• Feelings – feelings come from the heart and can tell you the state of your relationships. Own your feelings and be aware of them. They should neither be ignored or put in charge. Your feelings are your responsibility and you should see them as your problem so you can begin to find an answer to whatever issue they are pointing toward.
  • Attitudes and Beliefs – Attitudes have to do with your orientation toward something, the stance you take toward others. Beliefs are anything you accept as true. Own your attitudes and convictions because they fall within your side of responsibility. You are the one who feels their effect, so only you can change them.
  • Behaviors – Your behaviors have natural consequences. Whatever you put effort into – good or bad – you will reap a reward – good or bad. For example, exercising leads to better health; constantly sitting and not moving leads to health issues.
  • Choices – You are in control of your choices, no matter how you feel. To set boundaries, take responsibility for your choices. You make the choices, so you must live with the consequences.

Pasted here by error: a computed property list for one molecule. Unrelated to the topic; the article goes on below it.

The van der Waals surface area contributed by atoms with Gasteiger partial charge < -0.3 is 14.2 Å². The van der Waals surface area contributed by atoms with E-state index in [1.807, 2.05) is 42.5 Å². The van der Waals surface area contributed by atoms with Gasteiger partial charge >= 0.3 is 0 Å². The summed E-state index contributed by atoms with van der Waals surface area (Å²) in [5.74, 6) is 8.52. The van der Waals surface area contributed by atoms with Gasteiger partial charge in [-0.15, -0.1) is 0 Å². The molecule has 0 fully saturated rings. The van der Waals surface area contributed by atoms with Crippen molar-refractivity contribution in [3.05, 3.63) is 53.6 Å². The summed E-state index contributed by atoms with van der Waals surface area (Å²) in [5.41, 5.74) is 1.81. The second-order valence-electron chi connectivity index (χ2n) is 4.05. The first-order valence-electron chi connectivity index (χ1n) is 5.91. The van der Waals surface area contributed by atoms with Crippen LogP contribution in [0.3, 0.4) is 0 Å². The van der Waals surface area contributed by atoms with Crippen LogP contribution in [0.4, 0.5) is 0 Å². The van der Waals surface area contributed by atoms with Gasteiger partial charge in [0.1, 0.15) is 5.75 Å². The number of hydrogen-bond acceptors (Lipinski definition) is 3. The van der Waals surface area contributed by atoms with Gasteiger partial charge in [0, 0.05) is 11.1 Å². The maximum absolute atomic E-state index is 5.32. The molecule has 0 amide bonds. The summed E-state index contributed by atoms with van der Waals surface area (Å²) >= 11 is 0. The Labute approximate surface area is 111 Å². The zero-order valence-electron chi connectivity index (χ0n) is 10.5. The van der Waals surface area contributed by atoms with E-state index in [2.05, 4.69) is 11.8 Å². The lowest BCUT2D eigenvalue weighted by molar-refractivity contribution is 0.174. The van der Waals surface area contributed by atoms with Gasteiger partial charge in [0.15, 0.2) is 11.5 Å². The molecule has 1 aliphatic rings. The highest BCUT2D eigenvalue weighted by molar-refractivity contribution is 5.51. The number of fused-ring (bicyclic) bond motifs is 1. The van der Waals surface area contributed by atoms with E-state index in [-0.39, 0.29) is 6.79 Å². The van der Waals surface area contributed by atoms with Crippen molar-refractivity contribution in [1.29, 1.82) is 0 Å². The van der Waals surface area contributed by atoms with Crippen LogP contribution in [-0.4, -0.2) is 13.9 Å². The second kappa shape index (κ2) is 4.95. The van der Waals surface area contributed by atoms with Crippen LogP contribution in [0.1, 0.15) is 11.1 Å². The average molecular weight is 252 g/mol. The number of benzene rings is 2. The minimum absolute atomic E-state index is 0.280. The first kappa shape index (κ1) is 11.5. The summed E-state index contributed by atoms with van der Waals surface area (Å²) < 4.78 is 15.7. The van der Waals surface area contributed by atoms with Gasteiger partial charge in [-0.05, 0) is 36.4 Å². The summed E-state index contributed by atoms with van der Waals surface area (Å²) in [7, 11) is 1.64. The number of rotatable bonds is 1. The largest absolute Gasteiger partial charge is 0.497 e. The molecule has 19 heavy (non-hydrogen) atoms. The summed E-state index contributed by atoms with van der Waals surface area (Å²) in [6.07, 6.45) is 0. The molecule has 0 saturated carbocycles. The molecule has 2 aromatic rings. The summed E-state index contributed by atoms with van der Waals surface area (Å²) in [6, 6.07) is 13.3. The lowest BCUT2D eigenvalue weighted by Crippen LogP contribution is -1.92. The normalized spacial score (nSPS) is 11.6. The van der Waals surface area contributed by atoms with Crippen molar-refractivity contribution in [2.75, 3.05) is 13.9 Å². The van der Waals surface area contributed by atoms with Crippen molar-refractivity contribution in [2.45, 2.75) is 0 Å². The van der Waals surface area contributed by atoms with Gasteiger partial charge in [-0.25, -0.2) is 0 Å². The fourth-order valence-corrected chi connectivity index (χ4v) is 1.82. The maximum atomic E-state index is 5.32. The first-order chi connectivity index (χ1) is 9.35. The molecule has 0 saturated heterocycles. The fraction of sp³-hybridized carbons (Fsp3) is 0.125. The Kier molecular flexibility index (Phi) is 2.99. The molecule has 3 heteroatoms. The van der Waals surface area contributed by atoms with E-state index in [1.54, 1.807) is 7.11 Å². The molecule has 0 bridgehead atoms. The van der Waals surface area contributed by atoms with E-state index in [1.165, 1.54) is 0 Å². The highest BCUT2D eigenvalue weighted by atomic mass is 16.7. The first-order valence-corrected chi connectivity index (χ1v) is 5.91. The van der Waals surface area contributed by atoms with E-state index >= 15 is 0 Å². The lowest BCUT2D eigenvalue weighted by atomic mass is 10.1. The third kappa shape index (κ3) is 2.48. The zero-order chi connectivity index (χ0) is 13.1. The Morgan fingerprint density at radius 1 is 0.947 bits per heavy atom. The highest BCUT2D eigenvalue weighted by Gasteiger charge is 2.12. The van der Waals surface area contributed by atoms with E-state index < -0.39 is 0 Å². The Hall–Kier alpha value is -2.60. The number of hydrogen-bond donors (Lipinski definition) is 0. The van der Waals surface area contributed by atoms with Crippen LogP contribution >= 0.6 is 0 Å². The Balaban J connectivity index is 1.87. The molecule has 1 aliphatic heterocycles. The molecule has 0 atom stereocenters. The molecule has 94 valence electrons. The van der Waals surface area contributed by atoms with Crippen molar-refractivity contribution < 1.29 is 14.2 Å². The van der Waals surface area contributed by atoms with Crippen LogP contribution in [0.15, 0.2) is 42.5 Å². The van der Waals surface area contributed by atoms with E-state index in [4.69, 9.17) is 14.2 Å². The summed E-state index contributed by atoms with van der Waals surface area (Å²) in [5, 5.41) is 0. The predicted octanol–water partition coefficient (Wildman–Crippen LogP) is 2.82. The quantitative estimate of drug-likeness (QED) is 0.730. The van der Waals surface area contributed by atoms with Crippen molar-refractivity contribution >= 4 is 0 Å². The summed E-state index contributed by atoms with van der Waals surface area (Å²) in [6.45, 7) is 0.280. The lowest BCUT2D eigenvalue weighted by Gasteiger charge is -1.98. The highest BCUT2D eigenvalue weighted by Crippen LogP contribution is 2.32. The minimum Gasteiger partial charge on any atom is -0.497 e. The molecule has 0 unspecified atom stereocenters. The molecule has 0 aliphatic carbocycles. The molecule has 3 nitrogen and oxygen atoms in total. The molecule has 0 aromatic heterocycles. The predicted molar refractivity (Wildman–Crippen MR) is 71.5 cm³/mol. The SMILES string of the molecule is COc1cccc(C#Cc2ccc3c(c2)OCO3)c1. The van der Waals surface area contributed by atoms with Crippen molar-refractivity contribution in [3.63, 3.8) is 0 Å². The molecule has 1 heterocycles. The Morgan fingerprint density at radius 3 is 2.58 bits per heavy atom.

• Values – what you value is what you love and assign importance to. By owning your values, you can determine if they are productive or hurtful in your life and you can change them.
  • Limits – you can set limits on your own exposure to people who are behaving poorly; you cannot change them or make them behave correctly. You can also set your own internal limits, having self-control without repression to have feelings, impulses, and desires without acting them out.
  • Resources and Gifts – by using your gifts and being productive, you will invariably be happier. Letting fear or oppression by others control you will keep you from using your natural strengths for your good and the good of others.
  • Thoughts – own your own thoughts by taking ownership of your thinking processes, grow in knowledge and expand your mind, and clarify distorted thinking.
  • Desires – desires lie within your boundaries. Dreams, wishes, wants, goals and plans, hungers and thirsts are all part of your personality and should be pursued if they are real and true desires that meet what you truly need.